What are the risks of using HTTP instead of HTTPS assuming that there isn't any rogue hacker sitting on my personal WiFi network waiting to sniff my traffic?

Can a hacker sit in his boat in the middle of the ocean to tap into the network lines and sniff my packets? Or is it not possible (or extremely hard) to do so once the packet leaves my network?

I always have this mindset that for an average user with no incentive to target an attack against, there is a lower risk of using HTTP.

  • 1
    Would you log in to your bank's website over HTTP? Average users use online banking too. Why would an average user not be attacked?
    – Jeroen
    Commented Apr 16, 2015 at 6:26
  • A very short answer: NSA has gigantic datacenters to store all unencrypted traffic. When you send your packet to destination using WWW, it has a long way go, and can be stored anywhere between source and destination. If you encrypt it, it still can be stored but worthless unless decrypted.
    – ferit
    Commented Dec 12, 2016 at 0:12
  • Worth noting that trusting the local network isn't usually a good idea. There are lots of potential ways that your local network could be compromised, whether by hacking your router or installing malware on another machine on the same network.
    – Ajedi32
    Commented Jan 19, 2017 at 18:13

8 Answers 8


Assuming your local network is secure, the average script kiddie / hacker with minimal resources would not be able to tap into the connection even when using plain unencrypted HTTP. That doesn't mean using plain HTTP is risk-free. Your data could still be captured and logged or freely modified by:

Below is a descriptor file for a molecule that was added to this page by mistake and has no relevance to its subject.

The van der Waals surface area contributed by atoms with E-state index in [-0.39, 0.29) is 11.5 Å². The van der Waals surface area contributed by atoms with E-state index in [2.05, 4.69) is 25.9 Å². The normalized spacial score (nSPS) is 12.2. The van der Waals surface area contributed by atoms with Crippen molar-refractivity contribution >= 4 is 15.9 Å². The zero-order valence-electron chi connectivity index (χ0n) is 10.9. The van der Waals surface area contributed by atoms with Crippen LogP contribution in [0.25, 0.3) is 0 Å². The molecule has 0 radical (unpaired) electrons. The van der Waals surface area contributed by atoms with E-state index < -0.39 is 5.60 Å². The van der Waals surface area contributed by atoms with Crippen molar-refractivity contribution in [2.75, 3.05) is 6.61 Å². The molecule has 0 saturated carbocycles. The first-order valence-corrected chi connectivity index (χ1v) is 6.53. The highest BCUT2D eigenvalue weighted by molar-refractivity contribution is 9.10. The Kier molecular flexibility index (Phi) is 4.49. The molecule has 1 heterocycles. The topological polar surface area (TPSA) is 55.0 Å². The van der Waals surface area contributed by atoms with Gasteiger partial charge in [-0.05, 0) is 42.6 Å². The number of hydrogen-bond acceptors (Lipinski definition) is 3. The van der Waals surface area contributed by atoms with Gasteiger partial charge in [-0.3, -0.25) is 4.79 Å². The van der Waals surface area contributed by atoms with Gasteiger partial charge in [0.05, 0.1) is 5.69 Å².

• Your ISP and your own government
  • ISPs and governments in countries your traffic is routed through
  • Anyone capable of launching a BGP route hijacking attack

And, of course, any of the above could share the data with third parties of their choosing, or even give these outside parties direct access to your network traffic.

A few examples:

Some ISPs are known to inject JavaScript into HTML pages. This could be additional advertising or tracking, or custom notifications like in the case of Comcast recently.

I live in Finland, and a lot of the Finnish internet traffic is routed through Sweden. In 2009 Sweden passed a law allowing the Swedish intelligence agency FRA to monitor all internet connections that cross the border. This means Sweden is both technically and legally able to use mass surveillance on Finnish internet users. FRA has also been reported to co-operate closely with NSA and GCHQ, and they are likely to share data.

In 2013 the surveillance software company Hacking Team orchestrated a BGP hijack in co-operation with the Italian government and a hosting company. Similar route hijacks could easily be used to tap into HTTP connections from anywhere in the world. BGP hijacks or "leaks" are not rare. The @bgpmon Twitter account, among others, tracks and reports these types of events. Often the events are attributed to misconfigurations and human error, but in most cases it's not possible to know for sure. Quite often the culprits are individual ISPs in China or similar countries, and there's no guarantee that the ISPs themselves weren't the target of a hack.

Besides security, there are other reasons to use HTTPS. SPDY and HTTP/2, which are new versions of HTTP with less overhead, are only supported over TLS in most implementations. Many JavaScript web technologies are also only available to HTTPS websites, e.g. Service Workers and the Location API.

  • While not arguing with the bulk of your post, I would say that if WiFi is involved, the assumption in the first few words of your answer probably shouldn't be relied on unless you're running Enterprise level encryption.
    – Gwyn Evans
    Commented Dec 11, 2016 at 11:42
  • @GwynEvans I completely agree. However that's exactly the scenario the question is about.